Three questions with Marvin Olasky

Communications Staff — November 20, 2009

Marvin Olasky is provost of The King’s College in New York City, and editor-in-chief of World magazine. An accomplished writer, Olasky has released 20 books and has had articles appear in World, the New York Times, the Wall Street Journal and the Washington Post.

Olasky delivered Southern Seminary’s most recent Norton Lectures in September.

1. How significant is the Gospel to develop an explicitly Christian view of political and cultural engagement for the church?

It’s huge for lots of reasons. The Gospel is a great protection against dictatorship because the good news is that, while we are broken actors on a broken stage, Christ’s righteousness is imputed to us and therefore we can be saved from our sins. But we are still fallen sinners – that goes for followers, leaders, all of us: all have fallen short of God’s glory – so when you understand that, when people in a country understand that, they are not likely to look upon a particular person as the savior. When you don’t have that (perspective), there tends to be a growth in dictatorship.

We have a system of checks and balances in America, essentially a decentralized system set up by the founders of the nation and a separation of powers because the understanding is that no one, not even someone who looks to be wonderful, can be trusted with centralized power because of the sinfulness of man.

2. What do you see as the future of print media?

I would like the future to be bright. I grew up in newspapers and still like seeing things in the paper, but I don’t read newspapesr much anymore. I get my news on the Internet. I actually find it very useful to see one story and jump to another and so forth and sometimes get different perspectives on the same thing. So, it’s really an advantage to have the Internet available and as other people see that too, I don’t see much future for newspapers in paper form. Twenty years ago, I was able to write in my book “Prodigal Press,” that the future of newspapers was dim and now we are seeing it. I think some magazines with particular emphases will continue. But I think the future is largely on the Internet as far as writing is concerned.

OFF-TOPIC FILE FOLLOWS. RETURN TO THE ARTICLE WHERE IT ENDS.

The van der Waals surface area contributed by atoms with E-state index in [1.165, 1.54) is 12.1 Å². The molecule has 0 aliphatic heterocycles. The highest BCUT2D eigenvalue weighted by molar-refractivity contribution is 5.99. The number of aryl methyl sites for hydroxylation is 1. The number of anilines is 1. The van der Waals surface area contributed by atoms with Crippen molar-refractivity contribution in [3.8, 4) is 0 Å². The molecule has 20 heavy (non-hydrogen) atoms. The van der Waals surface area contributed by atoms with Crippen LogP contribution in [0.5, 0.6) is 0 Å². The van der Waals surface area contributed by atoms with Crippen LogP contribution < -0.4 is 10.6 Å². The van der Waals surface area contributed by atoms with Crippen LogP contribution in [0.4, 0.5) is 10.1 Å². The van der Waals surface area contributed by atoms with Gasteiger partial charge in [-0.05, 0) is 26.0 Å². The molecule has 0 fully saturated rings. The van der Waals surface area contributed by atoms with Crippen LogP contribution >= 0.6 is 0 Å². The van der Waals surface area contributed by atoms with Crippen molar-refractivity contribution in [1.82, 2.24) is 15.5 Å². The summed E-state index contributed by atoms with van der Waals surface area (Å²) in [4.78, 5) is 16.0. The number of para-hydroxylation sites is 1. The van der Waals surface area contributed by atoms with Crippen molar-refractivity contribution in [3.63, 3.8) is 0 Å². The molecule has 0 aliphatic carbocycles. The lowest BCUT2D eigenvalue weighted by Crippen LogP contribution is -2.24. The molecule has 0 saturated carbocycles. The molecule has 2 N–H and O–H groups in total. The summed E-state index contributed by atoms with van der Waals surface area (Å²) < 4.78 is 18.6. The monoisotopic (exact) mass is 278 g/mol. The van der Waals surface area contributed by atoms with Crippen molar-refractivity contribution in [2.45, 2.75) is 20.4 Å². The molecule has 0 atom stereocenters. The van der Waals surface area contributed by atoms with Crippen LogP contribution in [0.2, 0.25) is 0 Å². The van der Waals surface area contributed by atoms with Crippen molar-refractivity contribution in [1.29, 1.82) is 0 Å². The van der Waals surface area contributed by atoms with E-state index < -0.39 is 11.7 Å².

3. How would you define Christian journalism? Is writing about the things Christians do different than writing news out of a Christian worldview?

The second (option) is the way to go, I think. There is room to cover church activities and informational things, but in a way that is more public relations than journalism, but I think Christian journalism should be biblically-objective journalism. That is, our goal in the realization that we are fallen sinners, is to read the Bible and see the way God’s writers perceive things and then try to go and do likewise. So, when we send reporters out to do news, the idea is to try to think through how one of God’s inspired writers might cover it. None of us is inspired and we have limitations, nevertheless we’re not just trying to present a Republican view, a Democratic view, a liberal view or a conservative view, we are trying, as best we can, to present God’s ideal and I hope we approach that with humility or else we’re in trouble. But nevertheless, that’s our goal: biblical objectivity and that is the only objectivity there is.

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